Upon his unveiling, Francis' choice will succeed Cardinal Angelo Scola, who reached the retirement age of 75 last November.

Long a favorite of Benedict XVI, the 2011 choice of Scola – Papa Ratzinger's decades-long collaborator on numerous fronts, above all in seeking to set the goalposts for a dialogue with post-modern culture – was merely the latest instance of how every Pope of the modern era has sought to send an unmistakable message with his appointment to the seat of Saints Ambrose and Charles (Borromeo).

Among others, three more recent turnovers of the post likewise stand out: Pius XII's 1954 call of his Co-Secretary of State, Msgr Giovanni Battista Montini, to the Lombard church, from which he would be elected nine years later as Pope Paul VI; now-St John Paul II's 1979 shock tap of the then-rector of the Gregorian, Fr Carlo Maria Martini, which served to launch the Jesuit Scripture scholar into cult figure status across broad swathes of progressives and others worldwide, then the 2002 choice of his successor, Dionigi Tettamanzi – already cardinal-archbishop of Genoa and, a decade prior, the primary ghostwriter of JPII's pro-life manifesto, Evangelium Vitae.

As a pontiff's ability to run the table only extends for the course of his own reign, beyond the confidence of his Maker in White – and with it, the Milanese prelate's day-to-day influence over the life of a mega-fold spread across 1,000-plus parishes – that five of the city's nine archbishops over the last century have either been beatified or elected to the papacy (or both) speaks to an enduring imprint long beyond their respective turns at its helm.

Indeed, in an act underscoring the post's nonpareil standing in papal eyes, Benedict continued the tradition (begun with Martini) of conferring Scola's pallium privately, in this case at Castel Gandolfo (above), instead of doing so alongside the world's other newly-named archbishops. In its last instance, however, the move echoed the 2002 moment when – breaking the norm that restricts the wool band to metropolitans – John Paul II placed it on the shoulders of Joseph Ratzinger, effectively singling out his eventual successor.

Accordingly, that Scola's considerable buzz as Papabile in 2013 was only short-circuited, at least in part, by sudden civil investigations into the cardinal's allies in local government – a probe which curiously leaked onto the front-pages of Italian papers on the very morning before the cardinals entered Conclave – just emphasized further both the outsize shadow of Milan and B16's unspoken "message" bolstering it. And in one of the most priceless "comic relief" moments that are Italian ecclesiastics' stock-in-trade, when the election was accomplished within 24 hours, the country's bishops' conference famously didn't let the the choice's actual identity prevent them from issuing a statement exulting over Scola as the new "Pope." (And especially these days, how that hasn't birthed a Fiat factory's worth of conspiracy theories is anyone's guess.)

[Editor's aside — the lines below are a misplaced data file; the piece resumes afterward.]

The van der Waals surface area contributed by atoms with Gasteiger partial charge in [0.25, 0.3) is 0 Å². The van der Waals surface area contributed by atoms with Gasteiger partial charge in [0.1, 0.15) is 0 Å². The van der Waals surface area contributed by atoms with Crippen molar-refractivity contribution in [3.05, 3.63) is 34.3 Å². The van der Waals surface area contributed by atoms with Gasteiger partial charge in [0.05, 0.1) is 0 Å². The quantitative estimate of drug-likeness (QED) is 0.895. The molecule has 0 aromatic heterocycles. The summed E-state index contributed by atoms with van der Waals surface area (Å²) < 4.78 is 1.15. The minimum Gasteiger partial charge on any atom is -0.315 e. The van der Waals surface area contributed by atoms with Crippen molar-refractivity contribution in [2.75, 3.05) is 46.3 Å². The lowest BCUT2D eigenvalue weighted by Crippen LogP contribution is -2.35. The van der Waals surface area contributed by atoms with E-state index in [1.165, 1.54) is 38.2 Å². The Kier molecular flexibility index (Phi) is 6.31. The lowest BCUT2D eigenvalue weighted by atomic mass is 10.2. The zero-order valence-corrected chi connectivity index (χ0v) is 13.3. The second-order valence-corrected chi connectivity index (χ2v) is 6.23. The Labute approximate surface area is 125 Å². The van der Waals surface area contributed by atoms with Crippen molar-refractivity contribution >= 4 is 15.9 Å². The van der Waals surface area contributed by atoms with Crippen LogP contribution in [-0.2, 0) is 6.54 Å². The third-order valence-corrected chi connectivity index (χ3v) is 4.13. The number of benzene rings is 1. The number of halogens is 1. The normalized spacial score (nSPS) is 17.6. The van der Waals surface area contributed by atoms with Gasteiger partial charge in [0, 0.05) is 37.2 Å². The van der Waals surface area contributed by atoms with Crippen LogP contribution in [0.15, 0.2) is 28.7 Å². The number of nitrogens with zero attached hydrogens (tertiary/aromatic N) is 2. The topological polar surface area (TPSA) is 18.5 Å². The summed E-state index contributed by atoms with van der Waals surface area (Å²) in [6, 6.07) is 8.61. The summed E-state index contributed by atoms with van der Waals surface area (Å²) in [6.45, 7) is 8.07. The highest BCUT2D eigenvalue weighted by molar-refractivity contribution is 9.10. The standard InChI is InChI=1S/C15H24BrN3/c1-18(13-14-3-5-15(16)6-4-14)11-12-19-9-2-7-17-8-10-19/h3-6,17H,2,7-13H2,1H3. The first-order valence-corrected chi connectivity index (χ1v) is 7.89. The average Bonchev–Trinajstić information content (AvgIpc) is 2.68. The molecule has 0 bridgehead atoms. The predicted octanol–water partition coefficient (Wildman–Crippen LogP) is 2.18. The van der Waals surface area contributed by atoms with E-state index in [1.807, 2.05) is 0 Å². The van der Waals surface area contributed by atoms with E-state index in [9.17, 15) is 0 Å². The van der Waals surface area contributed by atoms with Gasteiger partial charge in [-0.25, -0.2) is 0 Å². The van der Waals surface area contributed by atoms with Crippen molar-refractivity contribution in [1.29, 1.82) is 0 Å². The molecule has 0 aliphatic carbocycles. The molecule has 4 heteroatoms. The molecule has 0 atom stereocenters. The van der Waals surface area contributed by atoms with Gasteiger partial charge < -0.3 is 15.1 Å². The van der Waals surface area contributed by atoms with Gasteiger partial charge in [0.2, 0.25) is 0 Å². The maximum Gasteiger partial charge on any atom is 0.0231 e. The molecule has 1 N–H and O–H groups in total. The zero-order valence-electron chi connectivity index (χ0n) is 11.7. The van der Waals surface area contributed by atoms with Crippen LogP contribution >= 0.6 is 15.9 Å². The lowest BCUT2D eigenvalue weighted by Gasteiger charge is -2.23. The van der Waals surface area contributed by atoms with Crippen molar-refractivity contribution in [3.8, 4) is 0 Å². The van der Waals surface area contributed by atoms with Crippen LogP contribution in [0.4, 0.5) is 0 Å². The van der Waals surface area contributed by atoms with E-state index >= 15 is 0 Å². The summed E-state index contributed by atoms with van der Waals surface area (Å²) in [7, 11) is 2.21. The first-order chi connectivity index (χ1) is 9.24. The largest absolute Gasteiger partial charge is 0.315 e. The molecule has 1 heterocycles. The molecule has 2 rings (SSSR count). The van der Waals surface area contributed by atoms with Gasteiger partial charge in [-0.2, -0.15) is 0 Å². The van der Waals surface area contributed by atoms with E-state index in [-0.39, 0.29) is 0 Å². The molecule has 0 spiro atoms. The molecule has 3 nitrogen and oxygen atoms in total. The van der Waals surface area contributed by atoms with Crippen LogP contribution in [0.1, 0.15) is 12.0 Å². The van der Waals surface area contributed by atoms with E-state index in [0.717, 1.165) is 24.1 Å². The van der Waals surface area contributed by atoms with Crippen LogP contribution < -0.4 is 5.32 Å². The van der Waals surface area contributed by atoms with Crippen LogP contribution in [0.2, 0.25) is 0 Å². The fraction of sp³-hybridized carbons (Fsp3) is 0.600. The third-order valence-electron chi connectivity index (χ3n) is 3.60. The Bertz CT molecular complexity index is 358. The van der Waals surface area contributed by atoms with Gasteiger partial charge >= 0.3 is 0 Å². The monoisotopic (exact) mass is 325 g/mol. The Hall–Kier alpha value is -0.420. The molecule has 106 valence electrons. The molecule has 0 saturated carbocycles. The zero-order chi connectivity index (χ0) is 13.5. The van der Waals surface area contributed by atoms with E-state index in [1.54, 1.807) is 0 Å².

In light of said lineage, then, whether the Milan pick comes this week, next month or (at the latest) early next year, it's nonetheless the ultimate venue for Francis – as both the first non-European Pope in over a millennium, and ever the son of Northern Italian emigres – to set his stamp, both for the direction of Catholicism on the "Boot" and across the wider church... let alone, on a personal level, serving as an especially meaningful act given his marked devotion both to the now-Blessed Montini – whose post-Conciliar efforts Francis sees himself as "picking up" after a half-century of Curial obstruction – and the late Martini, whose posthumously-released final interview given just before his August 2012 death (read: six months before the last Conclave) could be read as a "tell" into the election that followed on its heels, and the current moment writ large.

Within Italy itself, a new occupant for the Lombard seat – the place which, 18 centuries ago, witnessed the conversion and baptism of a certain Augustine – would cap an epochal hat-trick by Papa Bergoglio over recent weeks, following last month's appointment of now-Archbishop Angelo De Donatis, 63, a "career pastor" and spiritual director to priests, as Francis' Vicar for Rome, then his assent to the Italian bishops' choice of Cardinal Gualtiero Bassetti of Perugia as the new president of their national conference, known as the CEI.

In both cases, the respective choices merely capped off trajectories signaled by the Pope himself: the preacher of the Lenten retreat for pontiff and Curia in 2014, De Donatis was catapulted into Rome's diocesan leadership a year later – when, in a rarity for one of his auxiliaries, Francis performed the ordination himself (right) in St John Lateran – while, in another shock to the system, Bassetti (a prior vice-president of the Italian bench) was plucked for the red hat in the Pope's first intake, as the cardinalate's traditional destinations in Venice and Turin were (and remain) bypassed.

On the other hand, meanwhile, both choices were the result of freshly-amplified attempts at consultation ordered from the Domus: for the Roman seat (technically the Pope's vicar-general), earlier this year Francis issued an open call for input among the clergy and faithful to be sent to him by mid-April, while in a first for the CEI's corner office – a key power-center of Italian life in the not-so-distant past – Bassetti's selection only came after the Italian bishops voted on a terna (three-man shortlist) of preferred presidents at last month's plenary, with the cardinal handily coming out on top.